“The only complete realist”

Read today in church:

Since therefore the children share in flesh and blood, he himself likewise partook of the same things, that through death he might destroy the one who has the power of death, that is, the devil, and deliver all those who through fear of death were subject to lifelong slavery. For surely it is not angels that he helps, but he helps the offspring of Abraham. Therefore he had to be made like his brothers in every respect, so that he might become a merciful and faithful high priest in the service of God, to make propitiation for the sins of the people. For because he himself has suffered when tempted, he is able to help those who are being tempted.

– Hebrews 2:14-18 (ESV)

When I think of the Lord’s suffering, it’s common for me to concentrate on the last day of his life. This is what we call his Passion, when Christ endured the excruciating pain of torture, mockery, and execution for our sakes and for God’s glory.

I often forget that Christ’s entire life was part of his Passion. As the writer of Hebrews recounts above, Christ “suffered when tempted”, the only man who has ever resisted fully and completely the temptations common to us all.

C.S. Lewis has a great quote on this (and is there any quote from old Jack that isn’t great?); this was also shared from the pulpit today.

“No man knows how bad he is till he has tried very hard to be good. A silly idea is current that good people do not know what temptation means. This is an obvious lie. Only those who try to resist temptation know how strong it is. After all, you find out the strength of the German army by fighting against it, not by giving in. You find out the strength of a wind by trying to walk against it, not by lying down. A man who gives in to temptation after five minutes simply does not know what it would have been like an hour later. That is why bad people, in one sense, know very little about badness – they have lived a sheltered life by always giving in. We never find out the strength of the evil impulse inside us until we try to fight it: and Christ, because He was the only man who never yielded to temptation, is also the only man who knows to the full what temptation means – the only complete realist.”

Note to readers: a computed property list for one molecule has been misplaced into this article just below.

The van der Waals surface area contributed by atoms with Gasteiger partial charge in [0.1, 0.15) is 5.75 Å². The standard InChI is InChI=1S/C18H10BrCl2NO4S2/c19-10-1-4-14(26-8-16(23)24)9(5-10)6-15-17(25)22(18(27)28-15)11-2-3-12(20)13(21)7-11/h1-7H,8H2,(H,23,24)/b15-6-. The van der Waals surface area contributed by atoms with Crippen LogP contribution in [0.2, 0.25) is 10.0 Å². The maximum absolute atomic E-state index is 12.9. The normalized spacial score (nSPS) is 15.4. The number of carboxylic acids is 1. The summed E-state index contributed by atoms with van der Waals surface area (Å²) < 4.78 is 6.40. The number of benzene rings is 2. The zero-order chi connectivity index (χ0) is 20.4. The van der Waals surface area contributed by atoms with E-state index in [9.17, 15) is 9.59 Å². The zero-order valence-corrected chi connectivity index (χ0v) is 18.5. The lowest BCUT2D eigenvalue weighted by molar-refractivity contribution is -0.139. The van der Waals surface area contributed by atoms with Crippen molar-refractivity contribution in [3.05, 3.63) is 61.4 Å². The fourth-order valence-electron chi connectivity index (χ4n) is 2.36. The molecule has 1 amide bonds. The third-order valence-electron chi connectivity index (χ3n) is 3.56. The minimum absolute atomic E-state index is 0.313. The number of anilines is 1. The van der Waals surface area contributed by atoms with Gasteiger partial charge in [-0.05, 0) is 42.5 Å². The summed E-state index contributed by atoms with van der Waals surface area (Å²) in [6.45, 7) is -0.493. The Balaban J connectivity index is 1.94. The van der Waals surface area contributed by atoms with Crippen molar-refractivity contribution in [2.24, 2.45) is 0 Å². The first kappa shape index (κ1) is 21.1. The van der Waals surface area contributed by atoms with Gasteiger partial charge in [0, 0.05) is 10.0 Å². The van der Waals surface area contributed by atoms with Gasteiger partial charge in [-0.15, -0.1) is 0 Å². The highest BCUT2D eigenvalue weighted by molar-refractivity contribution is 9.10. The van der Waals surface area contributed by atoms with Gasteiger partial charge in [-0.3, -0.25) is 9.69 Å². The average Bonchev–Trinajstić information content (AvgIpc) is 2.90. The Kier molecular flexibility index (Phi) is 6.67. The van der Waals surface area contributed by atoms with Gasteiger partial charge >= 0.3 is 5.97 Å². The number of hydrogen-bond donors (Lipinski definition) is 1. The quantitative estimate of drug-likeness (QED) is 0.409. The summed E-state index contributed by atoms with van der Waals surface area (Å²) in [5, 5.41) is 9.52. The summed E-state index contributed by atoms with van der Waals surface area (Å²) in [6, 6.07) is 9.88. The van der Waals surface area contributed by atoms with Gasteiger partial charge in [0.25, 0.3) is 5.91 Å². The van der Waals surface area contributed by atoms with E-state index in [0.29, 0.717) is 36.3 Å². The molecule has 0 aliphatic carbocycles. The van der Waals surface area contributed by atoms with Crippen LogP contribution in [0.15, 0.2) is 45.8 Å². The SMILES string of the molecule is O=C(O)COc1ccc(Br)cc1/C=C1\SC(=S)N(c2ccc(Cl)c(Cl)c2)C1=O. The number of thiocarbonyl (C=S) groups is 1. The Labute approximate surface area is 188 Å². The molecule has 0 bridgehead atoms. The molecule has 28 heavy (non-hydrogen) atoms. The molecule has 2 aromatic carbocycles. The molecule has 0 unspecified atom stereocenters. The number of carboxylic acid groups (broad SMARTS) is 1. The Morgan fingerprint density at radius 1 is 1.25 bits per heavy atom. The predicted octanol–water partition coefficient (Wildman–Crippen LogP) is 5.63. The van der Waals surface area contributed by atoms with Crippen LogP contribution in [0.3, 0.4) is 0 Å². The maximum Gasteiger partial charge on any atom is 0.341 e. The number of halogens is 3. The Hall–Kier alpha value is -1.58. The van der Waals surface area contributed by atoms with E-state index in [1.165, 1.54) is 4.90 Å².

– C.S. Lewis, Mere Christianity

In contrast to this, I had a very weak day. Emotionally on edge, for reasons I’m not exactly sure of, I lashed out more than once today at those closest to me. I did a poor job of resisting the temptation to give into what my flesh was telling me to say. I’ve asked for and have received forgiveness, but the regret lives on.

Thank God that every new day is truly a “new day” when you’re in Christ. I’m going to bed tonight hoping to do better tomorrow, trusting in my great High Priest to continue molding me into the man he wants me to be.

Overheard over at Gospel Driven Church

Hey, today, why not pray that God will overfill your cup with grace. So when Uncle So-and-so is picking on you, when Grandma is comparing you with your more successful cousin, when Mom or Dad is doing that passive aggressive thing about why you don’t come home more often (when you happen to be home right now! gosh! :-), endure. Endure and respond with love.

Make it your little secret. Inside you will feel like you’re winning a secret battle.

Vomit grace all over the table, horn-o’-plenty centerpiece and all. Be Jesus at that table and overturn it with kindness.

From Jared’s Thanksgiving encouragement post. Go read the whole thing.

Overheard in the comments on another blog

“Can someone tell me what a post-modern hermeneutic is?”

I silently thanked the commenter who wrote this, because I was wondering the same thing; someone upthread had talked about a “post-modern hermeneutic coming to the rescue”.

Putting the descriptor “post-modern” in front of anything generally means that I’ll be confused by what follows.